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Language, reason and education

Studies in honor of Eddo Rigotti

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Edited By Giovanni Gobber and Andrea Rocci

Language as reason represents the unifying theme of this multifaceted reflection on Eddo Rigotti’s scientific contribution offered by his students and colleagues on the occasion of his seventieth birthday. Spanning argumentation theory, linguistics, psychology, semiotics and communication sciences, the volume reflects Rigotti’s generous personality and his trajectory of semiotician, philosopher, linguist and specialist in argumentation studies. Language as an instrument of communication with semiotic peculiarities is considered at different levels in which it manifests traces of reason at work. This means considering how reality reveals itself by means of language and how the semiotic character of language structures is used by people to enable joint actions and change the natural and social world. Particularly in focus is the realm of argumentation, that is of those joint actions where people exchange reasons in various communities, fora and markets in view of understanding and practical deliberation. To argumentation Eddo Rigotti devoted all his research efforts in recent years, with a keen sense of its intrinsic educational value and a sincere care for fostering the development of the argumentative mind.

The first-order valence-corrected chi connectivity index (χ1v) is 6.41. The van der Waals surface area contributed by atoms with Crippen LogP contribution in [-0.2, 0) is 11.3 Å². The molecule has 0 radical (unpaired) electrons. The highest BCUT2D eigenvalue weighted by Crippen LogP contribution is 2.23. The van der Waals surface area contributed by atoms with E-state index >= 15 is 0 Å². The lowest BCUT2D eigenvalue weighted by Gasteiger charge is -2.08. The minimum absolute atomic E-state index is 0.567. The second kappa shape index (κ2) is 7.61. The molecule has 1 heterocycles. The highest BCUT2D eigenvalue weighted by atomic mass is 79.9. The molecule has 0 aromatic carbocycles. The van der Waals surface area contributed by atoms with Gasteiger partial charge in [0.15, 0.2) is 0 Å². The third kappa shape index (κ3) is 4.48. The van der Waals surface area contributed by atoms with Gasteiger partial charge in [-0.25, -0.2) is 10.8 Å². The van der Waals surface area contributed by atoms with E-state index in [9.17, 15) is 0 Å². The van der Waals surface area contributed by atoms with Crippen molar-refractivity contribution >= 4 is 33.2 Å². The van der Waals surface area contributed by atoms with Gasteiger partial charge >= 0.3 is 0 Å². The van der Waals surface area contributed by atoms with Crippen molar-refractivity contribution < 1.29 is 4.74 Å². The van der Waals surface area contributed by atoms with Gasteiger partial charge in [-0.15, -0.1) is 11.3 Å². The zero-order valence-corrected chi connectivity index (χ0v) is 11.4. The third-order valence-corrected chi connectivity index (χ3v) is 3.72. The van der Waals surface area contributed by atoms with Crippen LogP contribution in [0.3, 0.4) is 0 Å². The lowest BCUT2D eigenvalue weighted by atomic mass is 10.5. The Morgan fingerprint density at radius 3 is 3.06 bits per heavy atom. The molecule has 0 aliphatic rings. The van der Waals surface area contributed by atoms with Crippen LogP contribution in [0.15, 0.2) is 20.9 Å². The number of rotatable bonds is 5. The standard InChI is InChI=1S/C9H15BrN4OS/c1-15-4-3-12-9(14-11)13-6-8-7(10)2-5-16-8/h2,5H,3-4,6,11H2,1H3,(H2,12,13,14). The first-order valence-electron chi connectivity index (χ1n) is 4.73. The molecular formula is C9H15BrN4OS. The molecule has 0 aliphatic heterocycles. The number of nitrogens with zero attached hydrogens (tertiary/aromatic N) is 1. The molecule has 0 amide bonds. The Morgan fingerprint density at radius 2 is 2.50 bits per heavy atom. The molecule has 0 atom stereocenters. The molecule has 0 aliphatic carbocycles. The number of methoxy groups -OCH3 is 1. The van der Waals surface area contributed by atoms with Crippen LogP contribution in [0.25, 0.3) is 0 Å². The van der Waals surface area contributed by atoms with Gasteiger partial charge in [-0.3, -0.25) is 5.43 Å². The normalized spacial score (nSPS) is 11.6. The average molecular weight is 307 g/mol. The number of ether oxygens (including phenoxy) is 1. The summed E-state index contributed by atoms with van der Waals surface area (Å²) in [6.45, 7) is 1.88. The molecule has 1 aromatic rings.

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Boris Uspenskij: A possible reflection of the painter (Jan van Eyck) in the Ghent Altarpiece

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A possible reflection of the painter (Jan van Eyck) in the Ghent Altarpiece

BORIS USPENSKIJ, National Research University “Higher School of Economics”, Moscow

One of the most famous paintings of Jan van Eyck is undoubtedly “The Arnolfini Portrait” of the London National Gallery (1434) (fig. 1)1. This is also one of the most interesting pieces of art from the point of view of semiotics, because it seems to have several levels of meaning (which is characteristic of Van Eyck). When I was teaching in Lugano, it was natural for me to choose this picture as an object of analysis for my seminar on the semiotics of art.

The painting represents a married couple, who can be recognized as the Italian merchant Giovanni Arnolfini and his wife. They are pictured in a Flemish room (possibly at their home at Bruges); on the wall behind them there is a convex mirror. The reflection in the mirror covers more then what is shown in the painting: in the mirror one can see the two represented figures shown from an opposite viewpoint, contrary to that of the observer. Reflected in the mirror, we see the backs of the married couple, and, besides, in front of these two figures (i.e. deeper in the mirror space) it is possible to see two other men standing in the doorway, who are not represented in the picture (fig. 2). They don’t belong to the represented reality, they are...

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